Soca Music

Soca is a form of Anglo Caribbean music, originating from Trinidad and Tobago, derived from Calypso and Chutney.


Soca's earliest beginnings can be traced in 1973, with Lord's Shorty's(Lord Ras or Garfield Blackman) hit Chutney tinge "Indrani" and Shadow's 1974 "Bassman" and "De Hardis."  Lord Shorty added Indian rhythm instruments to Calypso(the dholak, tabla, and dhantal) . Guitar, bass, synthesizers, and drums became prominent in the music. Soca became less about social political commentary like Calypso but more about dancing,  a more uptempo beat. By the 1980s, Soca became Trinidad and Tobago's most popular genre, pushing aside Calypso. Other famous early Soca practitioners were Eddy Grant and Arrow.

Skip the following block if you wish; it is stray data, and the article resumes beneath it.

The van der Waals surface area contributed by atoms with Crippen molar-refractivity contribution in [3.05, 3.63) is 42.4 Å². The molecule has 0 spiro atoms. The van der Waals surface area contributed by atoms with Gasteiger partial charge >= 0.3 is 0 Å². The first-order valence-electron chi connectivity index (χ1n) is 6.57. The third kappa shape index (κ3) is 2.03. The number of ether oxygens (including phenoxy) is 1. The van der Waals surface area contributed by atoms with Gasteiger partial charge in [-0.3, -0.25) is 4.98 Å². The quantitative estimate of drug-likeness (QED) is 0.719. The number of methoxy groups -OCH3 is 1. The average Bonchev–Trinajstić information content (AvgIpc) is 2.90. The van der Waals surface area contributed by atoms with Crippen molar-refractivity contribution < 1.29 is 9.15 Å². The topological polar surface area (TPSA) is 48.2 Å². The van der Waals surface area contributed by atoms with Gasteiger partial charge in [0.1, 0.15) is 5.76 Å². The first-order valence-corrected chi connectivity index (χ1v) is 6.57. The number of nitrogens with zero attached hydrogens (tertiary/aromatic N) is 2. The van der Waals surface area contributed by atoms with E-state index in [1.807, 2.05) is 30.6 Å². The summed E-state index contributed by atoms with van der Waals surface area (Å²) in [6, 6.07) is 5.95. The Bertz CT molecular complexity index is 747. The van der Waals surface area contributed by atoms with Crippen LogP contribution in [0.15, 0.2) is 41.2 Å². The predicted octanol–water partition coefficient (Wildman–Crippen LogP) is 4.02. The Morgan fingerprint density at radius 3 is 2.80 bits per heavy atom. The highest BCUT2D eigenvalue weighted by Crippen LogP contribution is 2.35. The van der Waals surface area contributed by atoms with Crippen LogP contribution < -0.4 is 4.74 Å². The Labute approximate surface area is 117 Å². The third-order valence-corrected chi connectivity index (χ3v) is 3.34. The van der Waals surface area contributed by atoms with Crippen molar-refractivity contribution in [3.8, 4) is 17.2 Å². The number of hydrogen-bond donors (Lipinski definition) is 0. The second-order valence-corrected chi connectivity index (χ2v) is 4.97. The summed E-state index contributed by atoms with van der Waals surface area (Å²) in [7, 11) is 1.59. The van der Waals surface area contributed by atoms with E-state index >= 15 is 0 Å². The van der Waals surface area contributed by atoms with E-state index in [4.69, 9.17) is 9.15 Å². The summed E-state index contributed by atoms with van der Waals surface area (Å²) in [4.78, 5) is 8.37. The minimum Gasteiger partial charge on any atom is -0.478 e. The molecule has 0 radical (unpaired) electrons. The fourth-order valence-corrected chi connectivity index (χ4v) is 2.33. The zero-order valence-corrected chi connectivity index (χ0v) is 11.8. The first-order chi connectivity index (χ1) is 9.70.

Numerous hybrids have prop up like Chutney Soca, Ragga Soca, Dance-hall Soca, Rapso(ca). Chutney Soca hints its chutney influences and the East Indian contribution. Ragga Soca and Dance-Hall Soca pulls on Reggae influences. Rap(so) touches on Hip-Hop influences. Current style tend to replace horns with synthesizers, drums with drum machines. Bass and guitar occupy an even more central role.

Works Cited

Thompson, Dave(2002). Reggae and Caribbean Music. Hal Leonard Corporation, pp. 272(3), ISBN    0879306556, 9780879306557
Nidel, Richard(2005). World Music: The Basics. Psychology Press, p. 288. ISBN

Caribbean Music 101, Soca.

External Links:

YouTube Video